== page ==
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5 RV preventive maintenance winter checks

By Mark Polk, RV Education 101
We enjoy using our RV year-round, but doing so requires some cold weather preventive maintenance. Do not confuse this winter RV checkup with winterizing or preparing the RV for cold weather storage. All we are doing here is preparing the RV to better deal with the cold temperatures.

In no particular order, here are my top 5 RV preventive maintenance winter checks:

1. Inspect your RV batteries

Check all battery connections for secure mounting. Clean the batteries with a 50/50 mixture of baking soda and warm water, if necessary. If you have lead-acid batteries, check the electrolyte level in each cell and add distilled water if any cells are low. If you look inside the battery cell you will see a plastic ring that extends down inside the cell roughly 1 inch. This is the split-ring or fill-well. Use distilled water, and only fill the cell to 1/8 inch below the bottom of the split-ring.

A discharged (or partially charged) battery freezes faster than a fully charged battery. Use a digital voltmeter to measure voltage and get a quick picture of the batteries’ depth of discharge. Charge any batteries that are at or below an 80 percent charge.

Battery Tip: A charged 12-volt battery should read 12.6 to 12.7 volts. Readings of 12.5 or less indicate the battery state of charge is below 80 percent and the battery needs charged. A charged 6-volt battery should read 6.31 to 6.37 volts. Therefore, readings below 6.25 indicate the battery state of charge is below 80 percent and the battery needs charged.

Note: If you are not comfortable working on or around batteries have a qualified RV service center perform battery maintenance for you.

2. Test automotive antifreeze

The antifreeze in your tow vehicle’s or motorhome’s radiator should always have a 50 to 70 percent concentration of antifreeze to water. Water cools the engine, but it freezes during cold temperatures. It causes certain metals to rust and corrode too. Therefore, the proper concentration of antifreeze is necessary to provide freeze protection and chemical protection against corrosion.

To test the antifreeze, use quality test strips, a float-type hydrometer, or a refractometer. Refractometers are more accurate, but cost more too. You can purchase a float hydrometer at any auto parts store for a few dollars.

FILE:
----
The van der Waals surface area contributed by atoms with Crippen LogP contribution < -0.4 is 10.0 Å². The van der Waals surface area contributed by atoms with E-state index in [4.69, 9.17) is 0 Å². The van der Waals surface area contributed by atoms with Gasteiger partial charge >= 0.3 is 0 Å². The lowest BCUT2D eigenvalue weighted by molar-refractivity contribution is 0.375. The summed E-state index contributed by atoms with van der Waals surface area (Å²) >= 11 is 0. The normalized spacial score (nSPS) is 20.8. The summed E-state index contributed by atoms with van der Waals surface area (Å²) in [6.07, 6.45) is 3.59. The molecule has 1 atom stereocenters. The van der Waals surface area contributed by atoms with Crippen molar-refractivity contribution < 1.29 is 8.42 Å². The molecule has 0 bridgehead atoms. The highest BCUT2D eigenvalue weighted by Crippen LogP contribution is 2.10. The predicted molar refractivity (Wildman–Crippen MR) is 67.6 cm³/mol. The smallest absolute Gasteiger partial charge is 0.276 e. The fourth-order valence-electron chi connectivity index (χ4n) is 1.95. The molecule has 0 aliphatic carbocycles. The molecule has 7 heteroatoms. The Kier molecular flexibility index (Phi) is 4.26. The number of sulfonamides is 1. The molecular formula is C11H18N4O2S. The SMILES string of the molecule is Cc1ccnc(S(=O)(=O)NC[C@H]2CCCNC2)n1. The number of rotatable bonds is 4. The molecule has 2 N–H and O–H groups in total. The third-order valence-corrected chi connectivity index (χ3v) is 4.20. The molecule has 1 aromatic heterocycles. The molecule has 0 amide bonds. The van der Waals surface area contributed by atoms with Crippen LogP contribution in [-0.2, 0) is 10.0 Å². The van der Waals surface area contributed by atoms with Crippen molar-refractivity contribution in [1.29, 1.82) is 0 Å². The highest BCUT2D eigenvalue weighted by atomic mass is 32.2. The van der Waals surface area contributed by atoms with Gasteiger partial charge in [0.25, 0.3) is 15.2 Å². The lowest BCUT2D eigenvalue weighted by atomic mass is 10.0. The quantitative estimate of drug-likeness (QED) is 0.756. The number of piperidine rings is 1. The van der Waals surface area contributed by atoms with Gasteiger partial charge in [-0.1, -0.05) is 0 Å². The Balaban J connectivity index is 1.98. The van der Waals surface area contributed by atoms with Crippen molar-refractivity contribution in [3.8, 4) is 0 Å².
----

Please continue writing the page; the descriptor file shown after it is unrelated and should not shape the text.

Note: It is a good idea to flush the cooling system and add new coolant at regular intervals, especially during heavy use like towing a trailer. Check your vehicle owner’s manual for recommended intervals.

Inspect all coolant hoses for signs of damage or leaks. Coolant hoses deteriorate from the inside out. Inspect all hoses for wear, cracks, soft spots, brittle areas and any leaks. Finally, inspect all hose clamps for secure mounting and replace any damaged coolant hoses or clamps as required.

3. RV furnace checkup

One LP gas appliance overlooked during warm weather is the RV forced-air furnace. The majority of service requirements need to be accomplished by a qualified RV service facility. However, there are a few things owners can do to prepare the furnace for cold-weather operation.

The battery plays a vital role in the proper operation of the RV furnace. Water lead-acid batteries, and keep them fully charged to prevent many furnace-related problems. Furthermore, inspect the furnace ducts that are above floor level for any damage, like crushed ducting or obstructions that could affect the operation of the furnace. Make sure the furnace air return is not blocked or restricted. Finally, test the operation of the furnace.

4. Inspect all safety devices and replace all dry-cell batteries

Carbon monoxide is deadly. Test the CO detector, LP gas leak detector and smoke alarm for proper operation every time you use your RV. Tell people what carbon monoxide symptoms are, and explain what to do if you are exposed. Instruct individuals on what to do if they hear the smoke alarm or LP gas leak detector alarm. Replace dry-cell batteries annually, and if a detector makes a chirping sound.

Check the CO detector expiration date and replace it if it is expired. Tip: Write the expiration date on the outside cover of the CO detector so you know when to replace it.

Make sure there is at least one fully charged fire extinguisher in the RV, and that you and other adults in the RV know how to operate it.

5. Plan for non-use

If you do not plan to use your RV over the winter months you need to winterize the plumbing system to prevent it from freezing and prepare all other systems and components on the RV for short or long-term storage.

These are 5 easy checks we as RV owners can make to help ensure our RV is prepared for some cold weather camping.

To learn more about using and maintaining your RV, check out our e-book and video courses at RV Online Training.

Happy Camping,

Mark J. Polk
RV Education 101

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Ray
7 months ago

Great topic Mark, our travel trailer goes into dry inside storage from November to April. We take our battery out and put it on a battery tender in the garage, also we put rodent poison and dryer sheets in our trailer, yours in RVing.

DW/ND
7 months ago

-24 f and the 12th consecutive day below “0” f! Breaking this week tho! Finally! Not traveling yet!

Tom
7 months ago

Considering today’s temps, this should have been done months ago. A little late now.

Bob P
7 months ago
Reply to  Tom

Yep 12 degrees in south central TN this AM. This article should’ve been published by November.

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